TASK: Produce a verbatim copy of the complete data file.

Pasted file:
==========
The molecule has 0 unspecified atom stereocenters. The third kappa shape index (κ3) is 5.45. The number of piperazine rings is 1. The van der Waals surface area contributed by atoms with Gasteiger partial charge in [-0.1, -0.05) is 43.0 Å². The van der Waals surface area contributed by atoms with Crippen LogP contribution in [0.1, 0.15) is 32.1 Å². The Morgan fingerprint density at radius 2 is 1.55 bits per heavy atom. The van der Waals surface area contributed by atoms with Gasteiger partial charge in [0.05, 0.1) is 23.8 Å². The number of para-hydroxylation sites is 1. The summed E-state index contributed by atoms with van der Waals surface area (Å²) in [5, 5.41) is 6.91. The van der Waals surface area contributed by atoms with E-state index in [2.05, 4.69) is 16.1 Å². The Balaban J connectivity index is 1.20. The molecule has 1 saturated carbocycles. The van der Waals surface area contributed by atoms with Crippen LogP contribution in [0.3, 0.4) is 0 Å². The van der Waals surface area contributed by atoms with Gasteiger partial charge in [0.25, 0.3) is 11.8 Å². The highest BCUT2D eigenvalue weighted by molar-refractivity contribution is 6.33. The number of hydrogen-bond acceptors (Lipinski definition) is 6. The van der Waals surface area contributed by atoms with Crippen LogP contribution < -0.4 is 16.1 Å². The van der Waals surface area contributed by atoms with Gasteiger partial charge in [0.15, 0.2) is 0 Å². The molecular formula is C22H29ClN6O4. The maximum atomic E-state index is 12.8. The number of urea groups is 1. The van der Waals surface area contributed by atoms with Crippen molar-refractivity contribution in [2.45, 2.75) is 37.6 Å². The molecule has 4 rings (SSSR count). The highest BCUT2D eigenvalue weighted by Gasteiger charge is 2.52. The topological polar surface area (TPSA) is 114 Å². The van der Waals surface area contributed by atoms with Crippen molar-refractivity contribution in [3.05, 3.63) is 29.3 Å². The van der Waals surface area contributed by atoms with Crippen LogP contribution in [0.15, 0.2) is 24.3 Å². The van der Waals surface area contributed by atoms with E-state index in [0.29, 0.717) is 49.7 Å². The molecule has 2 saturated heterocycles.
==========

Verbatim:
The molecule has 0 unspecified atom stereocenters. The third kappa shape index (κ3) is 5.45. The number of piperazine rings is 1. The van der Waals surface area contributed by atoms with Gasteiger partial charge in [-0.1, -0.05) is 43.0 Å². The van der Waals surface area contributed by atoms with Crippen LogP contribution in [0.1, 0.15) is 32.1 Å². The Morgan fingerprint density at radius 2 is 1.55 bits per heavy atom. The van der Waals surface area contributed by atoms with Gasteiger partial charge in [0.05, 0.1) is 23.8 Å². The number of para-hydroxylation sites is 1. The summed E-state index contributed by atoms with van der Waals surface area (Å²) in [5, 5.41) is 6.91. The van der Waals surface area contributed by atoms with E-state index in [2.05, 4.69) is 16.1 Å². The Balaban J connectivity index is 1.20. The molecule has 1 saturated carbocycles. The van der Waals surface area contributed by atoms with Crippen LogP contribution in [0.3, 0.4) is 0 Å². The van der Waals surface area contributed by atoms with Gasteiger partial charge in [0.25, 0.3) is 11.8 Å². The highest BCUT2D eigenvalue weighted by molar-refractivity contribution is 6.33. The number of hydrogen-bond acceptors (Lipinski definition) is 6. The van der Waals surface area contributed by atoms with Crippen LogP contribution < -0.4 is 16.1 Å². The van der Waals surface area contributed by atoms with Gasteiger partial charge in [0.15, 0.2) is 0 Å². The molecular formula is C22H29ClN6O4. The maximum atomic E-state index is 12.8. The number of urea groups is 1. The van der Waals surface area contributed by atoms with Crippen molar-refractivity contribution in [2.45, 2.75) is 37.6 Å². The molecule has 4 rings (SSSR count). The highest BCUT2D eigenvalue weighted by Gasteiger charge is 2.52. The topological polar surface area (TPSA) is 114 Å². The van der Waals surface area contributed by atoms with Crippen molar-refractivity contribution in [3.05, 3.63) is 29.3 Å². The van der Waals surface area contributed by atoms with Crippen LogP contribution in [0.15, 0.2) is 24.3 Å². The van der Waals surface area contributed by atoms with E-state index in [0.29, 0.717) is 49.7 Å². The molecule has 2 saturated heterocycles.